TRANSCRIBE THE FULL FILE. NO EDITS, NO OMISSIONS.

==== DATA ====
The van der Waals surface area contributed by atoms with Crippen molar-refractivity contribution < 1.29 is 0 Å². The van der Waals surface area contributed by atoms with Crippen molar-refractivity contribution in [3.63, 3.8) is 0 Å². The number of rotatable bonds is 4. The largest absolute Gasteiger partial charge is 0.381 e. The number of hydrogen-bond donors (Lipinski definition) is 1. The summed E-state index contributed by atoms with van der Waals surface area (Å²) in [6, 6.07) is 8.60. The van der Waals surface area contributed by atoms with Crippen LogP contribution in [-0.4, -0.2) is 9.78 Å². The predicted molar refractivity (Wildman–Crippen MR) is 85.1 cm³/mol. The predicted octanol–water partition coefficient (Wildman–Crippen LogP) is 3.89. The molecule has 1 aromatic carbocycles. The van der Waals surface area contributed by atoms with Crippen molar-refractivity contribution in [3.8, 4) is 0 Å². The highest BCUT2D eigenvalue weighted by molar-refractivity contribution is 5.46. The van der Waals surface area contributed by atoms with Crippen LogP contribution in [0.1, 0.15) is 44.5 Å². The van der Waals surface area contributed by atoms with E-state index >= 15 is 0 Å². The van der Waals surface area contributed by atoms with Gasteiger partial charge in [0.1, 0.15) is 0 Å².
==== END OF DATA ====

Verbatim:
The van der Waals surface area contributed by atoms with Crippen molar-refractivity contribution < 1.29 is 0 Å². The van der Waals surface area contributed by atoms with Crippen molar-refractivity contribution in [3.63, 3.8) is 0 Å². The number of rotatable bonds is 4. The largest absolute Gasteiger partial charge is 0.381 e. The number of hydrogen-bond donors (Lipinski definition) is 1. The summed E-state index contributed by atoms with van der Waals surface area (Å²) in [6, 6.07) is 8.60. The van der Waals surface area contributed by atoms with Crippen LogP contribution in [-0.4, -0.2) is 9.78 Å². The predicted molar refractivity (Wildman–Crippen MR) is 85.1 cm³/mol. The predicted octanol–water partition coefficient (Wildman–Crippen LogP) is 3.89. The molecule has 1 aromatic carbocycles. The van der Waals surface area contributed by atoms with Crippen molar-refractivity contribution in [3.8, 4) is 0 Å². The highest BCUT2D eigenvalue weighted by molar-refractivity contribution is 5.46. The van der Waals surface area contributed by atoms with Crippen LogP contribution in [0.1, 0.15) is 44.5 Å². The van der Waals surface area contributed by atoms with E-state index >= 15 is 0 Å². The van der Waals surface area contributed by atoms with Gasteiger partial charge in [0.1, 0.15) is 0 Å².